Happy New Year! I hope the holiday season’s been memorable for everyone. This week, it’s time to set new goals for the upcoming 12 months.
I do have some big plans for the days ahead, but I’ll be honest – I’ve never been much of a planner. I don’t like planning beyond a certain period of time because even the best laid-out plans have a way of going south. If the contingencies fail too, then I’d just be setting myself up for a disappointment.
Planning isn’t for everyone, but everyone does it to some degree
I used to think that I was just no good at planning. Some circumstance or the lack of willpower would result in me breaking a resolution. It was only until recently, when the GF mentioned instances in which I’d planned extensively, that got me thinking about what that word in question encapsulated.
Planning is not merely about setting goals – the latter is a subset of planning. We plan in many aspects of our life, and as most students these days are gamers, I can say with great certainty that many of them do plan in their own way.
Planning takes place at many levels, from breaching a room to designing a base/castle.
A lot of games, be they casual or hardcore, allow for some planning on strategic/tactical levels. We just don’t think of them as ‘planning’ in that traditional sense, but the process is still similar. Have a look at the following checklist:
1) Consider situation
2) Work out an optimal solution
4) Repeat Steps 1-3 if things fall apart
You can apply the above checklist to a variety of games including: Minecraft, Clash of Clans, Counter-Strike, Quake, Command & Conquer. The mechanics may differ from game to game, but these are the processes we often go through on a subconscious level while playing.
Quake: mega-health spotted ===> camping mega-health spawn could be a smart move ===> guard corners while waiting for mega-health to spawn.
Minecraft: we come to a dead-end; venture? ===> venture ahead as there may be a cave nearby ===> break 2×1 blocks at a time, slowly but resolutely.
While in such cases players don’t plan too far ahead, they’re still engaged in some form of predictive play. They’re actively considering a few steps ahead. That’s planning in itself.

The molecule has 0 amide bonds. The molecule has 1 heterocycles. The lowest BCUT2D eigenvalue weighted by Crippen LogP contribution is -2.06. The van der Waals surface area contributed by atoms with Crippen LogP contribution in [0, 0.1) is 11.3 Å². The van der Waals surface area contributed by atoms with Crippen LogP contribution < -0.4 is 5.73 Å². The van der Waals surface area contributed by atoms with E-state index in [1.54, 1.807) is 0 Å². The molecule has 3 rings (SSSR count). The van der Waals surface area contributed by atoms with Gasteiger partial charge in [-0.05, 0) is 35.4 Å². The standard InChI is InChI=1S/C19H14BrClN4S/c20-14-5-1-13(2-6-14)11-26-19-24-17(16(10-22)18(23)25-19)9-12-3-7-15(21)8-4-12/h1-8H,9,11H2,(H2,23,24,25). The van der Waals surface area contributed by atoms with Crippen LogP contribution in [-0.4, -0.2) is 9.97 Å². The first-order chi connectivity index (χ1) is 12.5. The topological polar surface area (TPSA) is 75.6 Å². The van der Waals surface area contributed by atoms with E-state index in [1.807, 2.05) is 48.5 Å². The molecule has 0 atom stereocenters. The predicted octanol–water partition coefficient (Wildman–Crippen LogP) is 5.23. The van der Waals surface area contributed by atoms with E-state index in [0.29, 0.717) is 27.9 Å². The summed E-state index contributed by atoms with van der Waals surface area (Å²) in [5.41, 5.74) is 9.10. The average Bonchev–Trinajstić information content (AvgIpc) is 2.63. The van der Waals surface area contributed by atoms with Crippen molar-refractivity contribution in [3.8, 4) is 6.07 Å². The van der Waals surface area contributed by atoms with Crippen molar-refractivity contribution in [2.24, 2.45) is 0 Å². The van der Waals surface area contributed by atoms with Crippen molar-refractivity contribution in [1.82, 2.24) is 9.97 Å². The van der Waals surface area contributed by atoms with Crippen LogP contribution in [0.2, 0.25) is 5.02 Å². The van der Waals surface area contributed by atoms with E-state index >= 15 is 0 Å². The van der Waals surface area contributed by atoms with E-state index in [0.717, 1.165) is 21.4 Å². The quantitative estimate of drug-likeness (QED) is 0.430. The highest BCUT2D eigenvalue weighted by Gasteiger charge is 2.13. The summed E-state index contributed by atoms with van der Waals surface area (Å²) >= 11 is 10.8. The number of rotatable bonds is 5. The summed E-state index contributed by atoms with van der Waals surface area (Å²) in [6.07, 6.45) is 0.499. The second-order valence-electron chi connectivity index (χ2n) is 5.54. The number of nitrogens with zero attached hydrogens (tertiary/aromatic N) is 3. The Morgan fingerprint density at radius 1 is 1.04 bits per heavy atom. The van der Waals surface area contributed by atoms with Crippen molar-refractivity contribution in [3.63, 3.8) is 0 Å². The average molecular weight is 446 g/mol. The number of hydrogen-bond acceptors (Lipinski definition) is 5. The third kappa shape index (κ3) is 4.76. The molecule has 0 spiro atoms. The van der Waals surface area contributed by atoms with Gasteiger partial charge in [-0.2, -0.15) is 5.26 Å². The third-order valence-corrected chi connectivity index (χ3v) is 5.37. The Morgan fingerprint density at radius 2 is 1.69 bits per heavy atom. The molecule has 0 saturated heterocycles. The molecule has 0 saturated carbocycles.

Adapting game planning to actual planning
As adults, we take planning for granted because our minds are capable of handling multiple facets of the process – the time, place, task, etc – with precision. Kids, however, are still developing cognitively, and may need alternative methods as learning crutches to help them see the bigger picture. I speak for myself when I say this, but I’ve found it easier to see the importance of planning when drawing metaphors from games. I could liken lesson planning to strategic assaults from Jagged Alliance 2, for example; as well, Fallout’s amazingly dialogues have shown that it’s possible to think about the direction in which a response will likely lead towards.
In that sense, we could link the planning processes of gaming to story-writing, to assist kids with difficulties in laying out a road map for their protagonists. Talk to them about how they feel when playing their favourite games. How do they descend ravines in Minecraft? What contingencies do they produce to mitigate a possible series of bad dice rolls when board gaming? Help them see that the same methodologies that they use for developing plans in games can be used for crafting brilliant stories too. Getting better at planning narrative arcs before committing the pen to paper will help our learners create distinct, memorable stories. It is easier to construct dynamic scenes or establish narrative hooks by thinking ahead what our characters will do in specific scenarios.
Do you agree with the above, that most of us have an innate capacity to plan even when playing games that seemingly require little thought? Feel free to share your views in the comments. Until next time, happy gaming in 2016! 🙂